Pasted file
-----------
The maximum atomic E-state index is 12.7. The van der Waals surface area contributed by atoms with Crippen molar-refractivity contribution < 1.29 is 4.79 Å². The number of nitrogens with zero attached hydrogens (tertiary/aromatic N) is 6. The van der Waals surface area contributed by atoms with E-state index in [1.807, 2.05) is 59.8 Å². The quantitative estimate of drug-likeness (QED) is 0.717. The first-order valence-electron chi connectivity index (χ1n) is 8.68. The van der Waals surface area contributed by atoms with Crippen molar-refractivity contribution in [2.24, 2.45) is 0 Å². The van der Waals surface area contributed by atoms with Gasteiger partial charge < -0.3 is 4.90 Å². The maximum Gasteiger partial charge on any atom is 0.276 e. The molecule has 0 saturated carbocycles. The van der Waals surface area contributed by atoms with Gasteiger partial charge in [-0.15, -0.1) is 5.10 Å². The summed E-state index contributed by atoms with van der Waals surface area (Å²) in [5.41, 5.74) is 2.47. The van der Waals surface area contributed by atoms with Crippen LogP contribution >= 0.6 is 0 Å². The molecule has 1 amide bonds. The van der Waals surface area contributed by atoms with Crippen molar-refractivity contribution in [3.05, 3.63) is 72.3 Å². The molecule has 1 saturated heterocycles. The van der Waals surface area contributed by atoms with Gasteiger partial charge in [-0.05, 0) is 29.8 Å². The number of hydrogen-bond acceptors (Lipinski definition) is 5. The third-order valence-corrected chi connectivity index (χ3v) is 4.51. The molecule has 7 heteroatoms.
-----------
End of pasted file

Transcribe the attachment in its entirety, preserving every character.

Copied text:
The maximum atomic E-state index is 12.7. The van der Waals surface area contributed by atoms with Crippen molar-refractivity contribution < 1.29 is 4.79 Å². The number of nitrogens with zero attached hydrogens (tertiary/aromatic N) is 6. The van der Waals surface area contributed by atoms with E-state index in [1.807, 2.05) is 59.8 Å². The quantitative estimate of drug-likeness (QED) is 0.717. The first-order valence-electron chi connectivity index (χ1n) is 8.68. The van der Waals surface area contributed by atoms with Crippen molar-refractivity contribution in [2.24, 2.45) is 0 Å². The van der Waals surface area contributed by atoms with Gasteiger partial charge < -0.3 is 4.90 Å². The maximum Gasteiger partial charge on any atom is 0.276 e. The molecule has 0 saturated carbocycles. The van der Waals surface area contributed by atoms with Gasteiger partial charge in [-0.15, -0.1) is 5.10 Å². The summed E-state index contributed by atoms with van der Waals surface area (Å²) in [5.41, 5.74) is 2.47. The van der Waals surface area contributed by atoms with Crippen LogP contribution >= 0.6 is 0 Å². The molecule has 1 amide bonds. The van der Waals surface area contributed by atoms with Crippen molar-refractivity contribution in [3.05, 3.63) is 72.3 Å². The molecule has 1 saturated heterocycles. The van der Waals surface area contributed by atoms with Gasteiger partial charge in [-0.05, 0) is 29.8 Å². The number of hydrogen-bond acceptors (Lipinski definition) is 5. The third-order valence-corrected chi connectivity index (χ3v) is 4.51. The molecule has 7 heteroatoms.